Computer Mediated Learning: A Comparative Analysis of Paper and Computer and Levels of Interaction
Smita Chaturvedi (PhD Student)
Dr. S. Shyam Sundar
For a complete report of this research, see:
Chaturvedi, S., & Moses, N. (2001, November). Computer mediated learning: A comparative analysis of paper and computer and levels of interaction . Paper presented to the 87th annual conference of the National Communication Association (NCA), Atlanta, GA.
Recent advances in educational technology are facilitating a shift from an industrial mass production model of distance education to personalized and individualized instruction with the potential of accommodating a variety of learning styles. The nature and mode of delivery has moved beyond mail delivered course packages, and now includes televised instruction, computer mediated lessons, computer assisted learning, computer conferencing and web based instruction. Our research is a modest attempt to answering the question of relationship between modes of delivery (print vs. Computer) and degrees of interaction (interaction vs. no interaction) on students' motivation levels, comprehension and perceptions of learning. Exploiting our technological capabilities to improve access to and opportunities for learning involves many players: educational practitioners and institutions, cognitive and social scientists, technology developers and providers, and policy makers. In order to fully address the issue of formulating the most comprehensive package for delivering distance education, we wanted to see if the combinations of modes of delivery and degrees of interaction produce any significant findings. Our research question was designed in part to fill the gap and provide a conclusive answer to the question:
For College students, controlling for lesson content, graphics, subject matter and font size, what is the relationship between mode of instruction and degrees of interaction and perception of lesson content and comprehension?
Forty-seven participants took part in a between participants experiment, where they were exposed to one of the four versions of a lesson in nutrition, each with identical textual content but differing in the mode of delivery and levels of interaction. The four experimental conditions were: paper lesson with no interaction, paper lesson with interaction, computer lesson with no interaction, computer lesson with interaction. After exposure, they filled out a paper-and-pencil questionnaire eliciting their perceptions of the source, perception of learning, their motivational level, and their comprehension of the subject matter.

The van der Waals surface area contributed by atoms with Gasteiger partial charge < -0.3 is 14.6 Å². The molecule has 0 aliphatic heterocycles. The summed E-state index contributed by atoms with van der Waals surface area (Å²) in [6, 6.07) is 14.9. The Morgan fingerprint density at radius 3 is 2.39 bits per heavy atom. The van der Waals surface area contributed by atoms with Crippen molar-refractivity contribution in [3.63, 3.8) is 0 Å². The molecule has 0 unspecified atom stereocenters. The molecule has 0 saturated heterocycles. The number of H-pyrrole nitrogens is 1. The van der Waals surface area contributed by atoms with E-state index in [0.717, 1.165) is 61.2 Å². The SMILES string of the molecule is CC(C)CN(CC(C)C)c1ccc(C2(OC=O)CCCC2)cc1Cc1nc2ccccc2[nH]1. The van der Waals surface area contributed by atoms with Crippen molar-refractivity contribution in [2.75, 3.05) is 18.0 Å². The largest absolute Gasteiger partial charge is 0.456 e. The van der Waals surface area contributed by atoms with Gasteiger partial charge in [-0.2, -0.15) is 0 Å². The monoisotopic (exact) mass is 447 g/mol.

Participants who received the computer lesson scored significantly higher than those who received the paper lesson.
Participants who received the non-interactive version rated the lesson significantly more relevant than the participants who received the interactive version.
Participants who received the interactive version rated the lesson significantly less exciting than those who received the non interactive version.
Enrollment likelihood did not reveal significance. However, one item in the index did. For the item Improbable/Probable, there was a significant main effect found for mode of instruction, such that participants who received the computer-based lesson rated the lesson significantly higher that those who received the paper based version of the lesson.
Based on the results of this study it is apparent that distance education may be the most effective when lessons are provided on line, students not only had higher comprehension scores for computer based lessons, but they also were more motivated and more likely to enroll in a similar course. Moreover, the use of computers in classrooms might aid in increasing student's comprehension, and interest in the subject matter. Additionally, the results of this study suggested that participants found the interactive versions of the lessons, less relevant, less exciting but more useful. It is possible that while participants recognized the utility of interactive tools, they may have also needed time to grasp the information provided in the lesson plan without being provided with additional information. The introduction of interactive tools, too early in the lesson may distract the student from the lesson at hand, and make participants feel as if the lesson by itself is inadequate and unable to provide them with all the information they need.
For more details regarding the study contact
Dr. S. Shyam Sundar by e-mail at firstname.lastname@example.org or by telephone at (814) 865-2173